The other three are equity-related considerations: whether the adaptation benefits, has no effect on, or worsens the situations of marginalized groups—low-income populations, women and girls, and marginalized ethnic groups. The average score across these six dimensions provides the location of an activity on the continuum.

To put some empirical flesh on these conceptual and methodological bones, the study selected eight sectors that face major climate impacts, including coastal zones, human health and food security. It analyzed three established adaptation responses to each, for a total of 24 responses. None of the results were located at one or other end of the continuum, but ranged across much of its breadth.

The strongest potential for successful adaptation is found in the responses based on social and behavioral systems. These include dietary shifts and reduction of food waste, as well as increasing of social safety nets. The also include options that center on nature and ecosystems, such as improved farm and fishery practices, and restoration of natural areas.

Infrastructure presented higher risks of maladaptation, such as unintended flooding. In some instances, insurance programs also can create negative outcomes when they exclude marginalized groups or limit the potential of social transformation by strengthening the status quo.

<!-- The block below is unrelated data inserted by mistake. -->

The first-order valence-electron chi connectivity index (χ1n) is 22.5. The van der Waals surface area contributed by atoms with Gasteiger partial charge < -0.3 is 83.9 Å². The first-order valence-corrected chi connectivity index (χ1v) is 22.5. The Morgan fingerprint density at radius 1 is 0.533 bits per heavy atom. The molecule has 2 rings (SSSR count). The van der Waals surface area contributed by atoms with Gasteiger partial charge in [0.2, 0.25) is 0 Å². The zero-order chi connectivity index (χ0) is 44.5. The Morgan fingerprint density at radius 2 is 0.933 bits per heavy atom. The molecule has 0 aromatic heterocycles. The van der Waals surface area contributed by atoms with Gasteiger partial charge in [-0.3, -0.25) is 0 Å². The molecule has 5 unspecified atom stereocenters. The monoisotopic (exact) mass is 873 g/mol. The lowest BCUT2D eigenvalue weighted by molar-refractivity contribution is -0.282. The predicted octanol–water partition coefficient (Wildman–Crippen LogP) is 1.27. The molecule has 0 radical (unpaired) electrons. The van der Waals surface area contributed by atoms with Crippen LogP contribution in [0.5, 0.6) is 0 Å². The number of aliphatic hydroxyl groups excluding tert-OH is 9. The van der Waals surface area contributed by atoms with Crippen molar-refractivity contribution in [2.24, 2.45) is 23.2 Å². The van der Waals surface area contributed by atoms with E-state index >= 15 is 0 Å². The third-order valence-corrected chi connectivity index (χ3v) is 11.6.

The study emphasizes that the responses are not permanently fixed at one point or another on the continuum, and suggests that the continuum framework can be used to guide adaptation activities away from the maladaptation pole. For example, insurance and coastal projects can shift toward the positive if designers consider possible negative ecosystem or equity consequences.

We hope this framework will contribute to the first “global stocktake” of progress on climate action at COP28 this year, which will assess progress on the global goal on adaptation laid out in the Paris Agreement of 2015. And hopefully it will contribute to the adaptation planning taking place in local, national and international settings around the world.

Science for the Planet: In these short video explainers, discover how scientists and scholars across the Columbia Climate School are working to understand the effects of climate change and help solve the crisis.
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Edward Vine
Edward Vine
6 months ago

Thanks for your note and reference to the article. This is an excellent topic. I can easily say that when I wrote my paper “Adaptation of California’s Electricity Sector to Climate Change,” (November 2008) I did not consider the risks of maladaptation. This is something that all authors should consider when studying and writing on adaptation.

Ben Orlove
Reply to  Edward Vine
6 months ago

It’s taken a while for the risks of maladaptation to come into view. Indigenous Peoples, local communities, civil society organizations are among the ones that have directed attention to them.